Australia brought a complaint [materials] against Japan in the International Court of Justice (ICJ) [official website] on Monday for its whaling practices in the Antarctic. Australia initiated proceedings [JURIST report] in May 2010, and oral arguments are scheduled to begin in May 2012. Australia contends that Japan is in violation of the International Convention for the Regulation of Whaling [text, PDF] by not meeting its "good faith" obligation to halt the commercial killing of whales. Japan has defended the practice as scientific research [TIME report] because they collect data on the whale's age, diet and birthing rate, before packaging and selling the meat. Commercial whaling has been banned by the International Whaling Commission [official website] since 1986. Japanese Prime Minister Naoto Kan [official website, in Japanese] stated that he was not concerned [The Australian] about the suit and that it would not affect Japan's relations with Australia.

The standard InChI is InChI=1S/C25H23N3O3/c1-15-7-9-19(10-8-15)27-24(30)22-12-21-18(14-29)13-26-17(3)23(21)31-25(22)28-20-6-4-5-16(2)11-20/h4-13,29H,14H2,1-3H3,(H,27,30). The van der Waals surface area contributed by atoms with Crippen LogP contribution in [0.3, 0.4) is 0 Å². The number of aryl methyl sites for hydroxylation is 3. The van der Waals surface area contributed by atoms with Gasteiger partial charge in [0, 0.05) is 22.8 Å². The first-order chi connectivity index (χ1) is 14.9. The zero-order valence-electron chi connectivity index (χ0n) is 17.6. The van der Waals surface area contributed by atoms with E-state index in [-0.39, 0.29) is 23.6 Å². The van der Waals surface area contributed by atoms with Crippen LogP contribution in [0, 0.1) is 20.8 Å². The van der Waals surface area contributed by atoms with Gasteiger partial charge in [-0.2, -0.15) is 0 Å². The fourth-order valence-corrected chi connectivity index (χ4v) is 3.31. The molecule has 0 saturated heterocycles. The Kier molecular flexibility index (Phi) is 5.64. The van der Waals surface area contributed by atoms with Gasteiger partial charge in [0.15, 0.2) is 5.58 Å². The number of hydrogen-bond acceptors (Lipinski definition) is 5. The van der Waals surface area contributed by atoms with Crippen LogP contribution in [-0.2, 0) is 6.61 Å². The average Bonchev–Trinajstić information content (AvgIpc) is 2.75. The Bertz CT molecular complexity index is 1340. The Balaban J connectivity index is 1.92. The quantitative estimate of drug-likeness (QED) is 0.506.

Japan's whaling practices have sparked international controversy. In July, a Japanese court convicted anti-whaling activist Peter Bethune on charges of assault, trespass, destruction of property, illegal possession of a weapon and obstruction of business for boarding a Japanese whaling vessel [JURIST reports] as part of an anti-whaling protest in January 2010. Berthune, who called the charges "bogus," was extradited to New Zealand, and he will not serve prison time unless he returns to Japan. Last year's annual hunt was ended prematurely due to protests from the anti-whaling group Sea Shepherd Conservation Society [advocacy website; press release].